During the summer my steam box took its last hot breath. The interior bits had rotted away, as had the door and its hinges. I pitched the thing, planning to build a replacement.
Then I thought: Am I really happy with the Earlex wallpaper steamer that powers it? It’s fine for small chair parts, but I probably need an additional steamer to keep the temperature constant when dealing with thick armbows.
I did some math in my head and decided to try something different.
I bought a stock tank – a steel watering trough for farm animals – that measures 1’ x 2’ x 6’. Then I put it on my gas stove in the kitchen to heat the water.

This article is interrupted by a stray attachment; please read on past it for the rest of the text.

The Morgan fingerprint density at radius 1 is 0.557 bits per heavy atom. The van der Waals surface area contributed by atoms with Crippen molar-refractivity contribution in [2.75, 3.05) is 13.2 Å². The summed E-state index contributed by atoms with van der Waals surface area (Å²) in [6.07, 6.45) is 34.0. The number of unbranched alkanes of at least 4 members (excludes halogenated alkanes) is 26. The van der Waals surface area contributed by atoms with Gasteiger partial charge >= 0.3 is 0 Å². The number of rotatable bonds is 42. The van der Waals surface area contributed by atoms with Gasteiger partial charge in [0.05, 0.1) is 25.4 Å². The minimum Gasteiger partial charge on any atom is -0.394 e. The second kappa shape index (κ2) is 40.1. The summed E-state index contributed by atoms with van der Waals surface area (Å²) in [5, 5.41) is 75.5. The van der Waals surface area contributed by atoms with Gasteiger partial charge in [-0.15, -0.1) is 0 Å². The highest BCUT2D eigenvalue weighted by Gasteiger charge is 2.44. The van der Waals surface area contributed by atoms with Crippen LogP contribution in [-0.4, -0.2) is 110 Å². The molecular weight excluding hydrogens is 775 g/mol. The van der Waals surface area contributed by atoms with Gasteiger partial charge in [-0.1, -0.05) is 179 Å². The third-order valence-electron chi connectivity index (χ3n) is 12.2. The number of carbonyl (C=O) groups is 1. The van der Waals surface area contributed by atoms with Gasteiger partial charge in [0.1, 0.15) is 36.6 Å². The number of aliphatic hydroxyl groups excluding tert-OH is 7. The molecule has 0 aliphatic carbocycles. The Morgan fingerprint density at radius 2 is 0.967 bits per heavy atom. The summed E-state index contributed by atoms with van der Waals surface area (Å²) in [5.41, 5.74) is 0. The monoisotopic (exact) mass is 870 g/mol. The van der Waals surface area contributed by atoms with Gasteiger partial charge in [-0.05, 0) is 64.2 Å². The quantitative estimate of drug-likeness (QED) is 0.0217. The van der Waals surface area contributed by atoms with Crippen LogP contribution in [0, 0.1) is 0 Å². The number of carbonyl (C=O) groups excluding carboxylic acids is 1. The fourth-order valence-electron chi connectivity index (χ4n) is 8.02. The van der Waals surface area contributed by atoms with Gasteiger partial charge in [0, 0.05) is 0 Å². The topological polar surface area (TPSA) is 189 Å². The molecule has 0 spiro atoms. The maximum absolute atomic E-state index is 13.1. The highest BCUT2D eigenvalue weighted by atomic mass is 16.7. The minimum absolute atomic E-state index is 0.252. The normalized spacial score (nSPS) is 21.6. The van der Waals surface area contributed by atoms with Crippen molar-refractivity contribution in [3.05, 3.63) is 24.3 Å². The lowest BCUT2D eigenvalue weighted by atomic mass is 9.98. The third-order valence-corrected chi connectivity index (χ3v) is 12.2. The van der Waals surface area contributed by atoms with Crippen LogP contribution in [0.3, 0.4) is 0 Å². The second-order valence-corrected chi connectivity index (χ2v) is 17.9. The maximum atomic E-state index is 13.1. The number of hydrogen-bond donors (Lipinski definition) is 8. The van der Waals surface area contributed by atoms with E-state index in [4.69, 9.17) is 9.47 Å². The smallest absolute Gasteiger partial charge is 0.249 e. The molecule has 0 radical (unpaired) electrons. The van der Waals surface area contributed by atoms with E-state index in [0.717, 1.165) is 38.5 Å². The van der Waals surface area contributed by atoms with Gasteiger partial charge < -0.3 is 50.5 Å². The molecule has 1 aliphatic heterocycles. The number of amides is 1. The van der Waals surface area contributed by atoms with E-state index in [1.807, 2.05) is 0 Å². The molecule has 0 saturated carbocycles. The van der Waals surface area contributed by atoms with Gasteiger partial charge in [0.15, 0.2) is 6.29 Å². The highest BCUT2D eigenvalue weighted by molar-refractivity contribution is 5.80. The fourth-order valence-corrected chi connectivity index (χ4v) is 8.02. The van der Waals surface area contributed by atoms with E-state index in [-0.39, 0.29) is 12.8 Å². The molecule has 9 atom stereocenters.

Boiling your bits is just as effective as steaming them. On Monday I bent my first two arms (1” x 1-3/8” x 51” in red oak) using the new setup. The tank is bigger than I really need, but I might teach a chair class in the future where we bend the arms.
How did it work? Fine, as expected. The only pain-in-the-butt part was removing the water from the stock tank. This one doesn’t have a drain (yet), so I had to scoop out the water into the sink.
I also had a constant worry that the cats were going to jump in the hot tank, and I’d find three floating carcasses in there. (Actually, I was only worried about Wally. He’s both curious and dumb.)
So for the next batch of arms, I’m probably going to buy a propane camp stove ($150) and do the operation outside.
Bonus: For our next party, I’ll have a great place to chill the beer in the stock tank. And I’ll have additional cooking facilities for making chili (with black beans, not Wally-flavored) as I smoke some ribs.
— Christopher Schwarz